Savory meals in a flash

Savory meals in a flash
Photo Credit To Karsten Moran/The New York Times

The hardest ingredient to find for any weeknight recipe is time. Tuesdays after work just don’t have a lot of it, and it’s not as if you can order it online.

A slow cooker can help by doing the cooking while you’re at the office. Just load it up in the morning and come home after work to a fragrant, hearty meal.

The big thing missing here is spontaneity. If you’re not the kind of cook who can commit to and then start prepping your dinner before you’re fully caffeinated — or if you just can’t get yourself organized to start cooking in advance at all — a slow cooker won’t do you much good.

But a multicooker like the Instant Pot just might.

A multicooker is dinnertime convenience in stainless steel form, an appliance that combines an electric pressure cooker with a slow cooker, electric steamer and rice cooker. Several manufacturers make multicookers, including Breville and Fagor, but Instant Pot has become the best known in the United States. (Note that while most multicookers include a pressure-cooking function, there are some models that only slow cook, so check before you buy.)

There’s no other single gadget that can make weeknight cooking easier. It can cook food either quickly or slowly, and it does both consistently, evenly and automatically. Get one, and you can get rid of your slow cooker.

I bought a multicooker almost a year ago to report on for The New York Times. I figured that after publishing my article, I’d stick the machine in the basement with all the other once-in-a-while appliances (like that electric deep fryer). Then I’d dig it out for braising the occasional large hunk of meat to tender perfection, which, as I immediately discovered, it does better than any other piece of equipment — Dutch ovens and slow cookers included.

Over time, though, the multicooker became so embedded in the rhythm of my everyday cooking that I never unplugged it. I ended up writing my new cookbook for it, “Dinner in an Instant” (Clarkson Potter), as well as an in-depth guide at It was the slow cooker that went into storage, where it will remain until my next stoop sale.

What I especially love about the multicooker is its inherent flexibility, pleasing cooks of all temperaments.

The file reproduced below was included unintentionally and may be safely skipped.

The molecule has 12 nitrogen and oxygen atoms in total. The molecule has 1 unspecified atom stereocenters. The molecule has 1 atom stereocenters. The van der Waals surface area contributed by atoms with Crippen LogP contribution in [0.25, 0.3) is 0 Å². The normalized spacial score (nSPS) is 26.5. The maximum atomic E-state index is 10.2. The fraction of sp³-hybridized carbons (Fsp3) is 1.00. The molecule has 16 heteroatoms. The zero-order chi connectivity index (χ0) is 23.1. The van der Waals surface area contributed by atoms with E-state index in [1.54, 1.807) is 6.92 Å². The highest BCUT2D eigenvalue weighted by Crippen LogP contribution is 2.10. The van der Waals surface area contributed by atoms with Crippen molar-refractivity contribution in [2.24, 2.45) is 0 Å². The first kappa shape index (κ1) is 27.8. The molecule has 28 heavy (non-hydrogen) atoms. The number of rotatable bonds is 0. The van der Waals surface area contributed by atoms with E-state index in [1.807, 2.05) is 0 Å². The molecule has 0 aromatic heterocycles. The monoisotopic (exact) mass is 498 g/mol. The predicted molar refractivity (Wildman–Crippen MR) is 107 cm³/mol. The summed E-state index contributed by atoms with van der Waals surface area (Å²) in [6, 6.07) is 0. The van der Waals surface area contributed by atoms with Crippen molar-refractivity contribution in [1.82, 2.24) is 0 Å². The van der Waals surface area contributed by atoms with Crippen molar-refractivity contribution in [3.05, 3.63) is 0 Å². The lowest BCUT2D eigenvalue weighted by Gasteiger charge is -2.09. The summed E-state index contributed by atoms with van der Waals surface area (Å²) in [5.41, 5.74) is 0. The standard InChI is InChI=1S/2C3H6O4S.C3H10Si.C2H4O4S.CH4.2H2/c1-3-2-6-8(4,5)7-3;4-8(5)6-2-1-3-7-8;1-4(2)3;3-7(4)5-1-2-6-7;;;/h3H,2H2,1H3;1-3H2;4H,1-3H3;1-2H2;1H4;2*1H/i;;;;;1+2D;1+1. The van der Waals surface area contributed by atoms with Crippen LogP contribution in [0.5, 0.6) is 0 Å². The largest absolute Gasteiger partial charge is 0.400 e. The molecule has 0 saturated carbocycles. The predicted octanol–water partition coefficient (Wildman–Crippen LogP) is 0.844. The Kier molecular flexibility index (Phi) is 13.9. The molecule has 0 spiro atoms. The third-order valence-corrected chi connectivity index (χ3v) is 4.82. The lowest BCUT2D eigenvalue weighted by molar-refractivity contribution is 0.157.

If you’re an organized, plan-ahead type of person, you can use your multicooker exactly like a slow cooker. Just use the slow-cook setting with any of your old favorite slow-cooker recipes without even having to adjust them.

Culinary procrastinators, on the other hand, can take full advantage of the pressure setting, which cooks food in minutes instead of hours.

I’m in the latter camp, and so this is my routine: On the way home from work, I stop at the store for some beans or grains or a package of chicken thighs. I throw them into the pot with a mix of interesting seasonings. Then I make a salad while the pot does its thing.

That’s it. A satisfying dish that would normally take an hour or more is on the table in 20 to 30 minutes.

Now earthy soups, supple stews and luscious braises are within reach for winter weeknights, instead of being relegated to weekends when I have hours to let them simmer. In the summer I can quickly cook beans and grains for salads without heating up the kitchen, or steam artichokes without having to stare at a pot on the stove. I don’t even have to be home.

No matter the season, my basic strategy for using my multicooker on weeknights remains constant: I estimate how many minutes I have before I want dinner to be on the table and work backward from there.

Often, getting my meal done in the shortest amount of time is simply a matter of how you cut up the ingredients — the smaller the pieces, the faster they will cook. So while a whole brisket or boneless pork shoulder might take 90 minutes to braise under pressure, beef stew meat cut into 1 1/2-inch pieces, or pork ribs cut into two or three rib sections, will be tender in 20 to 25 minutes. Save the large, impressive, company-worthy pieces of meat for when you have more time.

You can apply the same method for dense root vegetables like beets and potatoes. While whole roots usually need about 20 to 30 minutes to cook, slices or cubes take 5 to 10 minutes.

Because I rarely plan ahead, one of my favorite multicooker tricks is to cook dried beans on a weeknight without soaking them first. Of course, you can’t cut them up to make them cook more quickly, but you can select smaller beans. When time is tight, buy lentils, split peas or adzuki beans, which cook from their dried, unsoaked state in under 20 minutes. Save the chickpeas, kidney beans and cannellinis for when you’ve got close to an hour.

As for those chicken thighs, my go-to method is to buy them boneless, cut them into pieces and then throw them in the pot with pretty much any combination of spices, aromatics and condiments, to cook in under 10 minutes. Add barbecue sauce and you’ll get barbecued chicken.

Coconut milk, a can of tomatoes and garam masala result in a creamy, currylike dish. A squirt each of sriracha, lime juice, soy sauce and honey, along with a grated garlic clove, gives you something far tastier than it should for the amount of work you put in. If you use breasts instead of thighs, they’ll cook even more quickly, though be careful not to overdo it because they’ll dry out.